Daniel Ricciardo has no regrets about his decision to leave Red Bull despite now watching as his former team races towards a World title.
Ricciardo joined Red Bull in 2014, that however turned out to the season in which their run of four successive championship titles would come to an end.
Although he won seven races with the team, his best showing in the Drivers’ Championship was third in 2014 and again in 2016.
He left after the 2018 season, seeking pastures new and, hopefully, an opportunity to win a World title. That didn’t come with Renault and it won’t be happening in his first season with McLaren.
Instead it is his former team-mate Max Verstappen who is charging towards a first World title, the Dutchman 32 points up on Lewis Hamilton in the standings.
Despite watching his former team close in on his biggest dream, the 32-year-old insists he does not regret his decision to leave.
“No I don’t have regrets,” he said in the build-up to the British Grand Prix.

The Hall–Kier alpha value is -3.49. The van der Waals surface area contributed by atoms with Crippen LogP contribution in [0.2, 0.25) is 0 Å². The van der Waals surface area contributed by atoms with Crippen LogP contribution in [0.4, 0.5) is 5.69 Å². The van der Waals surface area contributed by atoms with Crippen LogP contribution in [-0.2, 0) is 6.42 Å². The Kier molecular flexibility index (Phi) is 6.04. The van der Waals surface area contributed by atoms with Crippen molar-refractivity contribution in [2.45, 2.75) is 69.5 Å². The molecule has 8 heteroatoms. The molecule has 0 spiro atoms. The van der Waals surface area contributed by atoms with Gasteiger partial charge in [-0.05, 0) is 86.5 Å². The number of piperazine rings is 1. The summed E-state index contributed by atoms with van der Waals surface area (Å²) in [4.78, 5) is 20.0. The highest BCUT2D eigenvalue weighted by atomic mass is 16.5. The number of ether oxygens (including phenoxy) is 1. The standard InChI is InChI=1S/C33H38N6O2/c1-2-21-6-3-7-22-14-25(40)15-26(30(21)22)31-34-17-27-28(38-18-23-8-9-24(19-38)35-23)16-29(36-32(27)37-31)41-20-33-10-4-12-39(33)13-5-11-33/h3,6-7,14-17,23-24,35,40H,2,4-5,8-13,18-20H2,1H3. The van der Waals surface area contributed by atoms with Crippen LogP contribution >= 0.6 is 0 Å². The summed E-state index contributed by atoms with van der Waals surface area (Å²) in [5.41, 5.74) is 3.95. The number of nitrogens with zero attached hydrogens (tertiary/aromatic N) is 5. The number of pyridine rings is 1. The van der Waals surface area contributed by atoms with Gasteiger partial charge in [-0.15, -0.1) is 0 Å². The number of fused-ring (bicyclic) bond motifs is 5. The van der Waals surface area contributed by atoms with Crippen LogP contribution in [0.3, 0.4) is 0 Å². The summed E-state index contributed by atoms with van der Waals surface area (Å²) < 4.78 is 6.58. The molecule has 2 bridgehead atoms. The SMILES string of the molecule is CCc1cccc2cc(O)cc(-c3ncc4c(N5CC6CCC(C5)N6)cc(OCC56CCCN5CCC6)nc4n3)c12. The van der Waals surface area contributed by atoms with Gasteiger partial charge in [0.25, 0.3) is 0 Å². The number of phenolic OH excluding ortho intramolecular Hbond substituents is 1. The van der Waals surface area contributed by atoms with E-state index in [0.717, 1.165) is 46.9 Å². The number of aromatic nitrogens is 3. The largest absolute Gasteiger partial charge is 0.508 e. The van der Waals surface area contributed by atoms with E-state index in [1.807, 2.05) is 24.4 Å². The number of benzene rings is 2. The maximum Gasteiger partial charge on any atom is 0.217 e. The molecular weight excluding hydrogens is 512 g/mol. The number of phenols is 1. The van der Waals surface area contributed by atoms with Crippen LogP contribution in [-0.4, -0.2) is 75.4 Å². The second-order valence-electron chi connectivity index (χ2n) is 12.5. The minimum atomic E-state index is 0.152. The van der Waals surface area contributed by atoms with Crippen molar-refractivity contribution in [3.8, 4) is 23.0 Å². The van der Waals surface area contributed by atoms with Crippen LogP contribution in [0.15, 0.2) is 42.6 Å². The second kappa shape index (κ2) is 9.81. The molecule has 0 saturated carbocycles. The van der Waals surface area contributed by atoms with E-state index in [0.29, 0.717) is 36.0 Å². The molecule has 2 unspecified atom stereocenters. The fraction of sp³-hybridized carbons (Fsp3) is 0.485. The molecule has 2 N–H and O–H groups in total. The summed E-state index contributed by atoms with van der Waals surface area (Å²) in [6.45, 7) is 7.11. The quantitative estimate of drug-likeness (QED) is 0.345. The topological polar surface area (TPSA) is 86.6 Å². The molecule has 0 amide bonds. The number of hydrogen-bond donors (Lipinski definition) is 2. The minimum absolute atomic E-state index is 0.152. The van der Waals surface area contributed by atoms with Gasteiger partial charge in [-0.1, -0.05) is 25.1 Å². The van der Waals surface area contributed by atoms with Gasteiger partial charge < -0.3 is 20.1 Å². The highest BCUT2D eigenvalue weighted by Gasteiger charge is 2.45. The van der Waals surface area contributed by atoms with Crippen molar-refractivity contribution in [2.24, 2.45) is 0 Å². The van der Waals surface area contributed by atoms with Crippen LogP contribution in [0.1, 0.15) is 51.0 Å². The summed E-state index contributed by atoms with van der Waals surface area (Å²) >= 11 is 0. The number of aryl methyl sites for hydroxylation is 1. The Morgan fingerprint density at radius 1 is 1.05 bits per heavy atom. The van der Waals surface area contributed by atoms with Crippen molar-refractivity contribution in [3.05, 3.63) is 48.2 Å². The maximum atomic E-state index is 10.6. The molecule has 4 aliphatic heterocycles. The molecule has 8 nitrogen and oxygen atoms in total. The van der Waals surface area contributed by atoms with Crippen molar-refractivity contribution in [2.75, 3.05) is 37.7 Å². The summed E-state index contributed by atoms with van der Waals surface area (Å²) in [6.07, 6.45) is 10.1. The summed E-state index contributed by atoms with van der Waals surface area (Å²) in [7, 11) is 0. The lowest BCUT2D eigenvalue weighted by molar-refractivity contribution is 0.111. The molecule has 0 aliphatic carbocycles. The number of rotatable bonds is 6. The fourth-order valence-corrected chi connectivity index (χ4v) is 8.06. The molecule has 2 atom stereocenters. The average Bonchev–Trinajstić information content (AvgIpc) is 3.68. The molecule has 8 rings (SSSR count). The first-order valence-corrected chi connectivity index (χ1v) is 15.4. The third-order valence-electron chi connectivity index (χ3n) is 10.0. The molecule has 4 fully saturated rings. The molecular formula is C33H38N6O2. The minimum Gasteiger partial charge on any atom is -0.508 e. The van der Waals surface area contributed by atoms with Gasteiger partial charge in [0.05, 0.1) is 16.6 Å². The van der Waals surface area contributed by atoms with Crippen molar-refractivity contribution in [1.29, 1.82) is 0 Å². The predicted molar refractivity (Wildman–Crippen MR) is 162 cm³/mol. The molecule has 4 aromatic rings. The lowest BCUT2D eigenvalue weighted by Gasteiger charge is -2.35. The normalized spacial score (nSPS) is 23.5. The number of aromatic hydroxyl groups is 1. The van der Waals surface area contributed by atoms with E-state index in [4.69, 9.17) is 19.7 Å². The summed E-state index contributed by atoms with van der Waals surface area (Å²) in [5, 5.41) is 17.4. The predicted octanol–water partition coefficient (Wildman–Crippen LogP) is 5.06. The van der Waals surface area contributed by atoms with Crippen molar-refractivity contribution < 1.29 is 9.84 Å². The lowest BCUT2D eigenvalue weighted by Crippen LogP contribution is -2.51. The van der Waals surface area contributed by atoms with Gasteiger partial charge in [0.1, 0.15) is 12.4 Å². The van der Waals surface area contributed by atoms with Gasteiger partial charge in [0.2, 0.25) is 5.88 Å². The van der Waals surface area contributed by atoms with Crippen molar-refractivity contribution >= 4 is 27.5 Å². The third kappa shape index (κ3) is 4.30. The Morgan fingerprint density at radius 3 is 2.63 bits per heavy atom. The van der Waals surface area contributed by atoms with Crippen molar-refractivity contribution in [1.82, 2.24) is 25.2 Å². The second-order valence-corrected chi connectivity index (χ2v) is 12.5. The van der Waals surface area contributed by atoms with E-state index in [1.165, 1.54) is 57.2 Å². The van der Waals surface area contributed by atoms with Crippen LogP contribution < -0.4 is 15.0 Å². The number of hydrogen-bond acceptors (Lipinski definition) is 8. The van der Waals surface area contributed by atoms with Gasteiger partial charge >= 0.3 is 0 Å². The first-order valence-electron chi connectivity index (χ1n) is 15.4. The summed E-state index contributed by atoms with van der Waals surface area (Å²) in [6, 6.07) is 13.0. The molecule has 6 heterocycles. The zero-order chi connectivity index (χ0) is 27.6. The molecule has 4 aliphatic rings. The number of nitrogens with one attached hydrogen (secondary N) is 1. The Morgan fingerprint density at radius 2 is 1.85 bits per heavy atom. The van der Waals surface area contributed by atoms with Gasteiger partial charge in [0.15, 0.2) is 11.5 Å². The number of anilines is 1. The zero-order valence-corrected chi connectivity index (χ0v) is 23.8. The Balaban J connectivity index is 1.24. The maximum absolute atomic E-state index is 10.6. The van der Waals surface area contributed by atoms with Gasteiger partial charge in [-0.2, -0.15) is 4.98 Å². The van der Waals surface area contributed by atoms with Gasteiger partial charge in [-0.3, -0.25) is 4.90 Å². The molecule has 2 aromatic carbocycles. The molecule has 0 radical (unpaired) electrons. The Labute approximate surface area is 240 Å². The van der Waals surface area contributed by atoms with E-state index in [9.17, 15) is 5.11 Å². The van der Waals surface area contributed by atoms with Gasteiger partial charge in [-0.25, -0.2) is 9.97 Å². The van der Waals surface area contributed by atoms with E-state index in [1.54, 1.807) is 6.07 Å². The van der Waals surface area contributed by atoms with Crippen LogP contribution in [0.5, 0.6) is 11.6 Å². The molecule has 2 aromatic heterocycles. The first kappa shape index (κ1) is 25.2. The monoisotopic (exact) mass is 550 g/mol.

“I made every decision for a reason and every decision you make is a time or a moment in your life that is right or best at that time.
“I certainly don’t look back with regret or question anything but I guess it’s sort of leading towards… I look at their results this year and do I regret or think, could that have been me?
“But I look at that and I’m honestly happy for them. Don’t get me wrong I’d love to be winning but good for them, they are challenging Mercedes and they look like they are in the real hunt for the title this year.
“I briefly caught up with Christian [Horner, Red Bull boss] in Austria and a few of the Red Bull guys and I’m stoked they are doing what they’re doing but certainly no regrets, just… life.”
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While Verstappen is chasing race wins, Ricciardo has yet to reach the podium in his debut season with McLaren. His best results are his hat-trick of P6s.
Qualifying has been his biggest challenge this season as on four occasions he hasn’t made it out of Q2 while in Portugal he was a disappointing P16 in qualifying.
“I just keep persisting, keep working at it,” he said.
“It’s something I’ve acknowledged that’s not going to come overnight, at the click of a finger so just trying to understand in the moment. Straight after qualifying, straight after the race you’re emotional, you can be frustrated, you always just want more.
“Once those moments pass, it’s just getting into the data, talking to the engineers, getting into the simulator and simply putting the work in to try and improve.”
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